My Story: A Successful Garage Sale

contributed by Rhonda


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I am an avid bargain hunter, and I love to hit yard sales early Saturday morning with my mom and my two small children. Hence, I sometimes end up with more stuff than I need. Sometimes, I change my mind about something. When I have my own yard sale, I can usually get, at the very least, my money back, or if I'm lucky, I can even make a profit. Here are a few yard sale tips:

  1. Timing is important. For some reason, the first weekend of the month gets the best turnout. Get some neighbors, if not the whole neighborhood, to have a sale on the same day for a better turnout. Be aware of any established large church sales or neighborhood sales. We made the mistake of having a sale the same day as a large neighborhood's sale that is held the same week each year. We held another sale the following Saturday and had a much better turnout.

  2. Don't hold a yard sale if you're desperate for money. A relative that had recently been laid-off held a yard sale to help make a car payment. She ended up panicking and selling some nice antique furniture for less than half the money she could have earned if she had the time and patience.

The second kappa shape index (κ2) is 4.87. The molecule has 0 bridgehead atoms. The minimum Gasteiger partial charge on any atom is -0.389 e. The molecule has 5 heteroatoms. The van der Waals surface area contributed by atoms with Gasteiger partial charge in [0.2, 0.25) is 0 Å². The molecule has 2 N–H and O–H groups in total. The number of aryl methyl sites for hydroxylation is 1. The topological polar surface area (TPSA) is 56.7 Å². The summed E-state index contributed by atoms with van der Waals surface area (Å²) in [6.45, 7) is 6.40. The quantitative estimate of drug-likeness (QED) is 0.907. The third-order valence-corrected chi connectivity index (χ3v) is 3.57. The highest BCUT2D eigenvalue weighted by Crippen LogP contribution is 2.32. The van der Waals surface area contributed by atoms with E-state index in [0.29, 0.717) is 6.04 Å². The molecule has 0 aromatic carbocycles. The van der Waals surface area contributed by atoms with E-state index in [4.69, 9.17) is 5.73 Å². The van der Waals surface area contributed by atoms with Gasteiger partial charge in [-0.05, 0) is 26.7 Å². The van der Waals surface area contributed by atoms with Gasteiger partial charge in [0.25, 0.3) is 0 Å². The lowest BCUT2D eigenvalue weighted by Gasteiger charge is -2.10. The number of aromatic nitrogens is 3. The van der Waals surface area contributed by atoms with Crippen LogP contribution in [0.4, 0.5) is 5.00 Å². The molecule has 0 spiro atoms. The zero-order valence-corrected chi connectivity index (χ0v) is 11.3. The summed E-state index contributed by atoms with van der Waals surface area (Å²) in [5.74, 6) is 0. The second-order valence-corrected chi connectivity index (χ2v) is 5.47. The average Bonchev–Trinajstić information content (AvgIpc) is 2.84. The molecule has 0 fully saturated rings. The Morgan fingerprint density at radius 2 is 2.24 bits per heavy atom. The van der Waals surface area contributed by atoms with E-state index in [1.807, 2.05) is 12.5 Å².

3. In pricing items, a good rule of thumb is 10% of retail price. Items in brand-new condition or children's/baby's items in good condition can sometimes bring more, and items in poor condition will definitely bring less.

  4. If you're selling a lot of children's clothing, which are often two- or three-piece sets, have them on a hanger together or safety pin the items together, so they can be inspected easily by the customer. This way, you won't be matching the sets over and over after customers have browsed through the stacks of clothes.

  5. Pay attention to safety and security. Keep small, valuable items such as jewelry or collectibles close to (if not on) your checkout table. Keep all items within your range of vision. A large rocking horse was taken from one of my sales because I had it with other large toys and children's items that were lined down the driveway, past the checkout point. Locate your checkout table near the spot that people will entering and exiting. And never let anyone inside your home for any reason. Remove or hide expensive tools, sports equipment, etc. that may also be stored in your garage.


"My Story" is a regular feature of The Dollar Stretcher. If you have a story that could help save time or money please send it by MyStory@stretcher.com

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